Enabling productivity - a selection of tips and tricks

I recently posted about a daily self management strategy I would be trialing. One of the critical aspects was identifying the Most Important Tasks for the day. Recently I lead a collaborative discussion on the challenges faced by HPE Leaders in Leading a department. One of the ideas I shared in the discussion on time management was the concept of the number of most important tasks being equal to or less than the number of spare lessons I had on that day. (Both of these posts are linked below for your reference).

This post will explore more specifically how I decide which tasks become the most important tasks for the day.

Ultimately, I use Evernote to manage two separate task lists, and all the relevant information for the tasks on these lists. I selected Evernote (premium subscription) due to its cross platform capabilities and limitations within my corporate network. Inside my Evernote, I have a notebook entitled "!Actions" that holds the "job list" and "!Today" notes. "Job List" holds every task that is currently required of me. I only access this note to add new tasks or at the end of the day when I complete a daily reflection. "!Actions" holds a checklist of the most important tasks for the day.

To get from "Job List" to "!Actions" is a specific process. I would not be alone in admitting the difficulty that can arise by attempting to prioritise an extensive list into the most important tasks. To achieve this I follow the following processes;

  1. Begin with the end in mind

    This is habit 2 of Stephen Covey's Seven Habits of Highly Effective People. Within this habit Covey encourages the development of a personal mission statement (or philosophy or creed). An important step in this is the recognition of the various roles we hold within our lives. My "Job List" categorises tasks into these roles that I hold. For reference I use three roles to categorise my professional life, two roles to categorise community or voluntary contributions, family, and a "special interest" that can hold items that don't fit these categories.

  2. Build a detailed calendar

    Decisions on how many tasks make the most important tasks are easier when all commitments are outlined. These commitments include the commitments of other family members. We each have a shared Google calendar so our commitments are seen by all, however my work calendar is private as the other family members don't need to see my commitments during work hours. As an example a snapshot of Mondays is below. (red = my work, blue = my other, yellow = oldest son)
    I will lose at least 90 minutes to travelling to and from work each day, leaving approximately 4 hours on a Monday to complete tasks off the "Job List" (assuming I get to work at 8am and don't have lunch).

  3. Schedule planning / strategic time

    Too often we prioritise other duties over our own preparation and planning. Have dedicated sessions in your weekly calendar. Personally I don't include any on Mondays as I have found generally I need to proactive in setting faculty processes and procedures in place at the beginning of the week.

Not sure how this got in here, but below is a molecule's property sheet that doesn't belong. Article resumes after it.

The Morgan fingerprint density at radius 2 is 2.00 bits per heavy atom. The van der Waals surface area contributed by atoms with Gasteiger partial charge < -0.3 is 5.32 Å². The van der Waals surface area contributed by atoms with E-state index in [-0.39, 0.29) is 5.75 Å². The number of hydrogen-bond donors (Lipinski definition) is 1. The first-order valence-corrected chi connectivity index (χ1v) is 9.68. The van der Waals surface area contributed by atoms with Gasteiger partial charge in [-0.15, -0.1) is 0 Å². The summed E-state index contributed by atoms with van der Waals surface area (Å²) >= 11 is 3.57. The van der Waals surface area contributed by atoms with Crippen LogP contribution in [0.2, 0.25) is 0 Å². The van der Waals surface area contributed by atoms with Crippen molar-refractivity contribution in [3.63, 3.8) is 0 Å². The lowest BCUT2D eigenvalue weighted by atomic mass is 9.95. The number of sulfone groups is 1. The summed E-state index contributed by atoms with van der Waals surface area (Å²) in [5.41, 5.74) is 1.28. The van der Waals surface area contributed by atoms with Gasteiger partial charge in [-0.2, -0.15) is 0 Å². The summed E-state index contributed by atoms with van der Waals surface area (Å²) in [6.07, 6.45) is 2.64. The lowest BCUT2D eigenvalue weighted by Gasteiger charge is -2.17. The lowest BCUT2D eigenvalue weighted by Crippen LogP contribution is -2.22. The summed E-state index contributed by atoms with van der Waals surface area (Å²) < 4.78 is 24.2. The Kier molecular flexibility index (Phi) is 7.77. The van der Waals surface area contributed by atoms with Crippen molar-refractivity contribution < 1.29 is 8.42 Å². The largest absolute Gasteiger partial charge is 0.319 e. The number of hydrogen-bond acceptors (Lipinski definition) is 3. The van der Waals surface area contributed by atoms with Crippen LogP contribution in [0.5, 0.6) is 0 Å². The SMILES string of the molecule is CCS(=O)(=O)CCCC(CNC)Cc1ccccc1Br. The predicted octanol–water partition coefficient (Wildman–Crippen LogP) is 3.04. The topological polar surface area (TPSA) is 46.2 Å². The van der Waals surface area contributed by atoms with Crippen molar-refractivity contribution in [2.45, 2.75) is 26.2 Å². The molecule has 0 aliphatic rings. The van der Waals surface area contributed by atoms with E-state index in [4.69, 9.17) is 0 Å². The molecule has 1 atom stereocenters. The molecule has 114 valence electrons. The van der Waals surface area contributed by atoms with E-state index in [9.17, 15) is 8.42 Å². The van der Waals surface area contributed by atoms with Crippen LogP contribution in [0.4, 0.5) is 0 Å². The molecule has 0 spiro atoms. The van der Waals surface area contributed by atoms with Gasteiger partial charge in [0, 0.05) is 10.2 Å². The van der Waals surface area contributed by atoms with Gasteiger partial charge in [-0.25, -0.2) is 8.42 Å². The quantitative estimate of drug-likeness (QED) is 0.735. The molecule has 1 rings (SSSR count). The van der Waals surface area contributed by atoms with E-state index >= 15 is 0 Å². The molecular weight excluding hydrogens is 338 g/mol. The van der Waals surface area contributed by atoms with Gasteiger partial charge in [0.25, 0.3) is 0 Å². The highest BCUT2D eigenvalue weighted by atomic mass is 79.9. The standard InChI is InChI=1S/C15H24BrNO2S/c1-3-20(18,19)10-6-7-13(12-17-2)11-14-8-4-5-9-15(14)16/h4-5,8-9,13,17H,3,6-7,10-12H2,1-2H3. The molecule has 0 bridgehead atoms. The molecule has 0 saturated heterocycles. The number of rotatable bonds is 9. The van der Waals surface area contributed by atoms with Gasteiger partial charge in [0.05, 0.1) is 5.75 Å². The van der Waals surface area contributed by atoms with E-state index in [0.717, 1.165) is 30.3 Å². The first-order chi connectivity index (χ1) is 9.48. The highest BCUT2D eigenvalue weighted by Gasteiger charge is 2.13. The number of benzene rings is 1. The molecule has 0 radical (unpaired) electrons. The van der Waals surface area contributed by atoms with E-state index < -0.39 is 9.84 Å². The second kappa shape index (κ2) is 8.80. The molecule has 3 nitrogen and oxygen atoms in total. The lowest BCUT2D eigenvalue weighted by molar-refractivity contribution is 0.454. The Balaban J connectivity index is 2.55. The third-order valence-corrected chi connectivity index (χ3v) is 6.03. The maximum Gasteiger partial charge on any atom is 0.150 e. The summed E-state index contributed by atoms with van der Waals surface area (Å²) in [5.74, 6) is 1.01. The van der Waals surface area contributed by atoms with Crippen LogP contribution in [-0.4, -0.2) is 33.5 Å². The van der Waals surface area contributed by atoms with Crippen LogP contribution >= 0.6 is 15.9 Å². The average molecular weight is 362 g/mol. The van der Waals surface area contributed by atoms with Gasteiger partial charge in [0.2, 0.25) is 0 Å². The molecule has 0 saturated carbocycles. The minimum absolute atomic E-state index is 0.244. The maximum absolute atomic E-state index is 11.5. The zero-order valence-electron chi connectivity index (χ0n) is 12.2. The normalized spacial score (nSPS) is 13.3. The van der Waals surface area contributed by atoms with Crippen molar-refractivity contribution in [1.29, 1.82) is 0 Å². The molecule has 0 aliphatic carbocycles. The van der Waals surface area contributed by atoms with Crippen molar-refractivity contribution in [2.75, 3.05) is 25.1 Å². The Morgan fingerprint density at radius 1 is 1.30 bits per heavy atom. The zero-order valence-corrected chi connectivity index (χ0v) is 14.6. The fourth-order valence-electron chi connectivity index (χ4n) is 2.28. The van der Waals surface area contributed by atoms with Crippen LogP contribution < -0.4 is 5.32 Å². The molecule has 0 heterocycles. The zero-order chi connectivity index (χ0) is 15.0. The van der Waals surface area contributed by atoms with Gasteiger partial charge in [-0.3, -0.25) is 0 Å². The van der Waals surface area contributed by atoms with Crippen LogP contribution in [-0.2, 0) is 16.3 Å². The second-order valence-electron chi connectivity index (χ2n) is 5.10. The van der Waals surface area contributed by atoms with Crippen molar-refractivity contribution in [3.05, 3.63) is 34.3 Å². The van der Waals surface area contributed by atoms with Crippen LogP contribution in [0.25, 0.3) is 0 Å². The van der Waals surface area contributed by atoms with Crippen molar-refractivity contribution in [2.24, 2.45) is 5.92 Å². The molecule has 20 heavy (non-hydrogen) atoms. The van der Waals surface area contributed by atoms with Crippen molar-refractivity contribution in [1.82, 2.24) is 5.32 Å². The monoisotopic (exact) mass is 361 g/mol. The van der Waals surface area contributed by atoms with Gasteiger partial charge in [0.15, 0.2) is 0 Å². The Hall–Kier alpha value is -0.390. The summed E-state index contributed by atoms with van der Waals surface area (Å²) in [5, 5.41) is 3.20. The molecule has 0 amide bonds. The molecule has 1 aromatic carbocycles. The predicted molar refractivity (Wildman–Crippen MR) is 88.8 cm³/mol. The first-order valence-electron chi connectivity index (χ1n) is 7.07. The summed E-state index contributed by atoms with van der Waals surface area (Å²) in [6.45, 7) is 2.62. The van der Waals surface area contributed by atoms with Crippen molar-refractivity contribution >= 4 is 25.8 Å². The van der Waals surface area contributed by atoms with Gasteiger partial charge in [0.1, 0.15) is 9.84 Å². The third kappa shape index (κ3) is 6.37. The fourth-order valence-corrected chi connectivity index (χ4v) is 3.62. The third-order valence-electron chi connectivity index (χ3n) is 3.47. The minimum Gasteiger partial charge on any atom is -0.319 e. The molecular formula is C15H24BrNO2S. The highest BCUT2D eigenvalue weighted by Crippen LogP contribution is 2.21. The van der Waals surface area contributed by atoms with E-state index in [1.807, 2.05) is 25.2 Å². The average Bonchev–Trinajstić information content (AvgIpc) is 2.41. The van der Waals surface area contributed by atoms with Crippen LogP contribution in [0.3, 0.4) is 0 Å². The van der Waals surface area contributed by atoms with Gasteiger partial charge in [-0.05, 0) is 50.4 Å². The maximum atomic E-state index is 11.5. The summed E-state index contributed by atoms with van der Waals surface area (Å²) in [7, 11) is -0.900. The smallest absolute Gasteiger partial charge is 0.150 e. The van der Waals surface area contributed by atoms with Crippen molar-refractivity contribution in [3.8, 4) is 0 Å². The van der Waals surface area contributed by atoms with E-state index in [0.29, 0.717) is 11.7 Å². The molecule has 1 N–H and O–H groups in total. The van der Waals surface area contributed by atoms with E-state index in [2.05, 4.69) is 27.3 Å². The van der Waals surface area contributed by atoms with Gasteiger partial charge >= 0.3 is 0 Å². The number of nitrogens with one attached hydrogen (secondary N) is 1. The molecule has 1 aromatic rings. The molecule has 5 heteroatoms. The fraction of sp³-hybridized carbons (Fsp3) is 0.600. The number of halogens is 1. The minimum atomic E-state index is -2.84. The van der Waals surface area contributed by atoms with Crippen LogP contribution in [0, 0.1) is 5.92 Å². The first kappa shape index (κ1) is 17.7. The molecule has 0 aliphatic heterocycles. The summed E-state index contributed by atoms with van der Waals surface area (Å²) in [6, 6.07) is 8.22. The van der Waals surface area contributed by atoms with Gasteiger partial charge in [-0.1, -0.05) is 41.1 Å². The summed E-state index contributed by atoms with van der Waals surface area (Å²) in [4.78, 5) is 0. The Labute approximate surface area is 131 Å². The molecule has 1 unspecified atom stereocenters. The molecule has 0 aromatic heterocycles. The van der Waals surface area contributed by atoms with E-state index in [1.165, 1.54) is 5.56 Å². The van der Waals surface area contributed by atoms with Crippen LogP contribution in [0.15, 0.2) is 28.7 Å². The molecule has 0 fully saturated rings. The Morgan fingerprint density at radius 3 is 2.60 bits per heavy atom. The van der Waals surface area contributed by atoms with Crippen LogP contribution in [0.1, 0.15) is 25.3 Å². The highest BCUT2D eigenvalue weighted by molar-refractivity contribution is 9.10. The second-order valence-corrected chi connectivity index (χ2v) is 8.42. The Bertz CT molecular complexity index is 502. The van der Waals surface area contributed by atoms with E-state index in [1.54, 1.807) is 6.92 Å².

4. Use the "Prioritizer"


    This web tool asks you to enter all the tasks you see as important, then essentially plays them off against each other. It is much easier to determine the more important task out of two options, than a number of options. What results is a list in order of priority. I use this to determine the most important tasks for each day.
What results for me is a succint list that becomes the most important tasks on the "!Today" note. At the end of each day, the "!Today" note becomes a note titled with the date in my "!Completed" notebook. Keeping a scoreboard (acknowledging what you have completed) is just as important as managing the task list focus.

Blog post: Daily self management strategy
Blog post: Leading a department

Saturday, August 16, 2014

ACHPER conference 15 August: Leading a department

The table below is a record of a collaborative discussion on the challenges HPE leaders face in their jobs. Thank you to the group for contributing ideas and discussion around these important issues. It would be interesting to see what any readers think through comments to this post.

Resistant staff - T&L change
provide a solution with the problem
(constructive insubordination)
staff allocation
Contributing to faculty goals
buy in

time to meet
starting with some evidence or policy, then working with group to specify it to your workgroup

lobby admin for strategic time. Think offline options. Google docs, OneNote

open contribution never ends
filtering policy into faculty relevant

specific timelines
Working with staffStrengths based approach (how they contribute)perceptions?(who told you?)
Leadership approach

Know when to stop and recognise successes.

Acknowledging success will have greater results than acknowledging weakness
Professional vs. personal (feedback on performance)you acknowledge the strengths, ask them to acknowledge their opportunities for improvement

Think of a continuum, always room for improvement
Performance feedbacksetting scene

appointments set as "their time" not as a report from a supervisor
Timelimiting tasks per day


delegating (role based, team meetings)

work life balance conceptneed a buy in, they need to see the same purpose / vision

seeing can't instead of don't want to

master job list vs. most important tasks
Preparationupcoming unit materials shared and partner checked before the start of the unit (not HOD check)

Inbox zerofit emails onto one screen
allocated times for emails